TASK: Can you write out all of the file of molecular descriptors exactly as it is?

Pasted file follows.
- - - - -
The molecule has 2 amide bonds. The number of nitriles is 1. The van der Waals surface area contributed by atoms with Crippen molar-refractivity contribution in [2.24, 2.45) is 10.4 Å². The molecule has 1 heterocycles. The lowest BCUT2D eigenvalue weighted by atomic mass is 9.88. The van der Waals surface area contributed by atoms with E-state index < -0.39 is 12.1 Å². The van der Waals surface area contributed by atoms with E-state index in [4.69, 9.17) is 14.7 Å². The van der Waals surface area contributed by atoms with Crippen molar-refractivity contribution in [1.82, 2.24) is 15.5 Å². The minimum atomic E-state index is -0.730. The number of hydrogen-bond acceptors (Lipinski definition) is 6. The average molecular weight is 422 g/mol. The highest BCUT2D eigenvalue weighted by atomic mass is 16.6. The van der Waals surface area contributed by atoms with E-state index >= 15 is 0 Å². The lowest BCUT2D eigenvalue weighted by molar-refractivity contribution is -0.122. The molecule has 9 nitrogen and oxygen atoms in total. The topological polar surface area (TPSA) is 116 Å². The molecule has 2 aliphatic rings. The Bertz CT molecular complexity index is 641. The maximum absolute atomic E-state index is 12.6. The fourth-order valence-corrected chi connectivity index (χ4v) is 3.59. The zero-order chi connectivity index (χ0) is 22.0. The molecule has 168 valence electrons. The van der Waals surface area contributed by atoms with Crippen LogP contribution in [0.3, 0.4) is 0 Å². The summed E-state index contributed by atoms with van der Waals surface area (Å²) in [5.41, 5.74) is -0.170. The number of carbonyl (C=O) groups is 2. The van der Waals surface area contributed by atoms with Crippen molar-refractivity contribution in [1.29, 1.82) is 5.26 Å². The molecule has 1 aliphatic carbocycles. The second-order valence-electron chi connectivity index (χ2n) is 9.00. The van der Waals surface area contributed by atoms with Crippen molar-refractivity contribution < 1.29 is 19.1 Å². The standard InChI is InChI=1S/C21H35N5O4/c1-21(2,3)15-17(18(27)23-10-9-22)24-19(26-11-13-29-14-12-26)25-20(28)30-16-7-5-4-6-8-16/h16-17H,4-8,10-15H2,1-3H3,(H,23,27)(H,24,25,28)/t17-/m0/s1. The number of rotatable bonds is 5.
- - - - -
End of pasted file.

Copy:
The molecule has 2 amide bonds. The number of nitriles is 1. The van der Waals surface area contributed by atoms with Crippen molar-refractivity contribution in [2.24, 2.45) is 10.4 Å². The molecule has 1 heterocycles. The lowest BCUT2D eigenvalue weighted by atomic mass is 9.88. The van der Waals surface area contributed by atoms with E-state index < -0.39 is 12.1 Å². The van der Waals surface area contributed by atoms with E-state index in [4.69, 9.17) is 14.7 Å². The van der Waals surface area contributed by atoms with Crippen molar-refractivity contribution in [1.82, 2.24) is 15.5 Å². The minimum atomic E-state index is -0.730. The number of hydrogen-bond acceptors (Lipinski definition) is 6. The average molecular weight is 422 g/mol. The highest BCUT2D eigenvalue weighted by atomic mass is 16.6. The van der Waals surface area contributed by atoms with E-state index >= 15 is 0 Å². The lowest BCUT2D eigenvalue weighted by molar-refractivity contribution is -0.122. The molecule has 9 nitrogen and oxygen atoms in total. The topological polar surface area (TPSA) is 116 Å². The molecule has 2 aliphatic rings. The Bertz CT molecular complexity index is 641. The maximum absolute atomic E-state index is 12.6. The fourth-order valence-corrected chi connectivity index (χ4v) is 3.59. The zero-order chi connectivity index (χ0) is 22.0. The molecule has 168 valence electrons. The van der Waals surface area contributed by atoms with Crippen LogP contribution in [0.3, 0.4) is 0 Å². The summed E-state index contributed by atoms with van der Waals surface area (Å²) in [5.41, 5.74) is -0.170. The number of carbonyl (C=O) groups is 2. The van der Waals surface area contributed by atoms with Crippen molar-refractivity contribution in [1.29, 1.82) is 5.26 Å². The molecule has 1 aliphatic carbocycles. The second-order valence-electron chi connectivity index (χ2n) is 9.00. The van der Waals surface area contributed by atoms with Crippen molar-refractivity contribution < 1.29 is 19.1 Å². The standard InChI is InChI=1S/C21H35N5O4/c1-21(2,3)15-17(18(27)23-10-9-22)24-19(26-11-13-29-14-12-26)25-20(28)30-16-7-5-4-6-8-16/h16-17H,4-8,10-15H2,1-3H3,(H,23,27)(H,24,25,28)/t17-/m0/s1. The number of rotatable bonds is 5.